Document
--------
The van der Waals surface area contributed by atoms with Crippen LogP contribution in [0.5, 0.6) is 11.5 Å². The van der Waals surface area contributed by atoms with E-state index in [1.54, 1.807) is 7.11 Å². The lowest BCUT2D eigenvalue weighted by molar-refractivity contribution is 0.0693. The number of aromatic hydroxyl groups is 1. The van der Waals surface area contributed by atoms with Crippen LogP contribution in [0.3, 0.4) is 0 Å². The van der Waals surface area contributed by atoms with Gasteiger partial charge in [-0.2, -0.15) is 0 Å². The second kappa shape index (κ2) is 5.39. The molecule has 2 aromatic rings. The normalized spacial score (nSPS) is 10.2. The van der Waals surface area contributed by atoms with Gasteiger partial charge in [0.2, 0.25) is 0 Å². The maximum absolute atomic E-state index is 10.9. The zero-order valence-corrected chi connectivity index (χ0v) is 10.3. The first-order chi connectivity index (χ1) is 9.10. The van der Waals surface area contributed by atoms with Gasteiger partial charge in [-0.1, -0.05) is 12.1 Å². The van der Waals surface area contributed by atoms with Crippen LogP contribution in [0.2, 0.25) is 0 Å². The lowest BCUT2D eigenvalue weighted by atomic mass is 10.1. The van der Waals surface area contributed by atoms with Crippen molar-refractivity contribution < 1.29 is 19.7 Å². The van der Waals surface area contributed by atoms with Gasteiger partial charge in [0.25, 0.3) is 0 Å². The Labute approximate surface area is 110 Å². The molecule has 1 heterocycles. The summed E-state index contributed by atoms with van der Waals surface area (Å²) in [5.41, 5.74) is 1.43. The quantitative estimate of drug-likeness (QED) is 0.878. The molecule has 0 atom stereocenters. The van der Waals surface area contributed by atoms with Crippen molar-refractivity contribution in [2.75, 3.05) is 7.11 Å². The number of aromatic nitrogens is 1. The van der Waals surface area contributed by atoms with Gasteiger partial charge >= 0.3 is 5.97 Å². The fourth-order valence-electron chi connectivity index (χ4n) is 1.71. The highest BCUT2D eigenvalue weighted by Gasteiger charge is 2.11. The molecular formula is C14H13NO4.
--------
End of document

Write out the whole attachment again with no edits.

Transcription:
The van der Waals surface area contributed by atoms with Crippen LogP contribution in [0.5, 0.6) is 11.5 Å². The van der Waals surface area contributed by atoms with E-state index in [1.54, 1.807) is 7.11 Å². The lowest BCUT2D eigenvalue weighted by molar-refractivity contribution is 0.0693. The number of aromatic hydroxyl groups is 1. The van der Waals surface area contributed by atoms with Crippen LogP contribution in [0.3, 0.4) is 0 Å². The van der Waals surface area contributed by atoms with Gasteiger partial charge in [-0.2, -0.15) is 0 Å². The second kappa shape index (κ2) is 5.39. The molecule has 2 aromatic rings. The normalized spacial score (nSPS) is 10.2. The van der Waals surface area contributed by atoms with Gasteiger partial charge in [0.2, 0.25) is 0 Å². The maximum absolute atomic E-state index is 10.9. The zero-order valence-corrected chi connectivity index (χ0v) is 10.3. The first-order chi connectivity index (χ1) is 9.10. The van der Waals surface area contributed by atoms with Gasteiger partial charge in [-0.1, -0.05) is 12.1 Å². The van der Waals surface area contributed by atoms with Crippen LogP contribution in [0.2, 0.25) is 0 Å². The lowest BCUT2D eigenvalue weighted by atomic mass is 10.1. The van der Waals surface area contributed by atoms with Crippen molar-refractivity contribution < 1.29 is 19.7 Å². The van der Waals surface area contributed by atoms with Gasteiger partial charge in [0.25, 0.3) is 0 Å². The Labute approximate surface area is 110 Å². The molecule has 1 heterocycles. The summed E-state index contributed by atoms with van der Waals surface area (Å²) in [5.41, 5.74) is 1.43. The quantitative estimate of drug-likeness (QED) is 0.878. The molecule has 0 atom stereocenters. The van der Waals surface area contributed by atoms with Crippen molar-refractivity contribution in [2.75, 3.05) is 7.11 Å². The number of aromatic nitrogens is 1. The van der Waals surface area contributed by atoms with Gasteiger partial charge >= 0.3 is 5.97 Å². The fourth-order valence-electron chi connectivity index (χ4n) is 1.71. The highest BCUT2D eigenvalue weighted by Gasteiger charge is 2.11. The molecular formula is C14H13NO4.